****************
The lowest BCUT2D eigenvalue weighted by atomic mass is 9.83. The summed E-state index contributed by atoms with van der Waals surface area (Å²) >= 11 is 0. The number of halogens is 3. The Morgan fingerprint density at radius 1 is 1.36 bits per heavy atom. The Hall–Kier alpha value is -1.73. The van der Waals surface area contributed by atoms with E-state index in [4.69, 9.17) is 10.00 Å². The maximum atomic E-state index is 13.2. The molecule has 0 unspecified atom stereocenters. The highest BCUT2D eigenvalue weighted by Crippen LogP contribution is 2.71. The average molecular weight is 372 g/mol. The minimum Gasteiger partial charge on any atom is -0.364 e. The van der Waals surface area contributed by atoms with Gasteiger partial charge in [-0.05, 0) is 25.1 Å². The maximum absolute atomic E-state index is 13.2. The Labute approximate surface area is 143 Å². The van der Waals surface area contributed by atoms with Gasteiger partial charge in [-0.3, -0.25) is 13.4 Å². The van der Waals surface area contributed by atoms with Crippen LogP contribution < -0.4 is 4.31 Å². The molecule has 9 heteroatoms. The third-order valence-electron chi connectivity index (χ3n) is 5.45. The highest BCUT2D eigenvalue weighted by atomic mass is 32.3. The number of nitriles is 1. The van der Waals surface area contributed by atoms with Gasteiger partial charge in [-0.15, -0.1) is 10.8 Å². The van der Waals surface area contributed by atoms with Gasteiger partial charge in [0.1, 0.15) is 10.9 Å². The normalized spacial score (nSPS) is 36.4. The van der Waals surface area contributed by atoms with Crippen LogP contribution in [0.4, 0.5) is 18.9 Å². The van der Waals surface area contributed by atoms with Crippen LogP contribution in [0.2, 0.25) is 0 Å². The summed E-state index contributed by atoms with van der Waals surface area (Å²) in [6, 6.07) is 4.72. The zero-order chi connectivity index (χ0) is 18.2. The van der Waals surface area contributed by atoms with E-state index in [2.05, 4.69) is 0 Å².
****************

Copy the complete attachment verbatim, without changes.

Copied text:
The lowest BCUT2D eigenvalue weighted by atomic mass is 9.83. The summed E-state index contributed by atoms with van der Waals surface area (Å²) >= 11 is 0. The number of halogens is 3. The Morgan fingerprint density at radius 1 is 1.36 bits per heavy atom. The Hall–Kier alpha value is -1.73. The van der Waals surface area contributed by atoms with E-state index in [4.69, 9.17) is 10.00 Å². The maximum atomic E-state index is 13.2. The molecule has 0 unspecified atom stereocenters. The highest BCUT2D eigenvalue weighted by Crippen LogP contribution is 2.71. The average molecular weight is 372 g/mol. The minimum Gasteiger partial charge on any atom is -0.364 e. The van der Waals surface area contributed by atoms with Gasteiger partial charge in [-0.05, 0) is 25.1 Å². The maximum absolute atomic E-state index is 13.2. The Labute approximate surface area is 143 Å². The van der Waals surface area contributed by atoms with Gasteiger partial charge in [-0.3, -0.25) is 13.4 Å². The van der Waals surface area contributed by atoms with Crippen LogP contribution < -0.4 is 4.31 Å². The molecule has 9 heteroatoms. The third-order valence-electron chi connectivity index (χ3n) is 5.45. The highest BCUT2D eigenvalue weighted by atomic mass is 32.3. The number of nitriles is 1. The van der Waals surface area contributed by atoms with Gasteiger partial charge in [-0.15, -0.1) is 10.8 Å². The van der Waals surface area contributed by atoms with Gasteiger partial charge in [0.1, 0.15) is 10.9 Å². The normalized spacial score (nSPS) is 36.4. The van der Waals surface area contributed by atoms with Crippen LogP contribution in [0.4, 0.5) is 18.9 Å². The van der Waals surface area contributed by atoms with Crippen LogP contribution in [0.2, 0.25) is 0 Å². The summed E-state index contributed by atoms with van der Waals surface area (Å²) in [6, 6.07) is 4.72. The zero-order chi connectivity index (χ0) is 18.2. The van der Waals surface area contributed by atoms with E-state index in [2.05, 4.69) is 0 Å².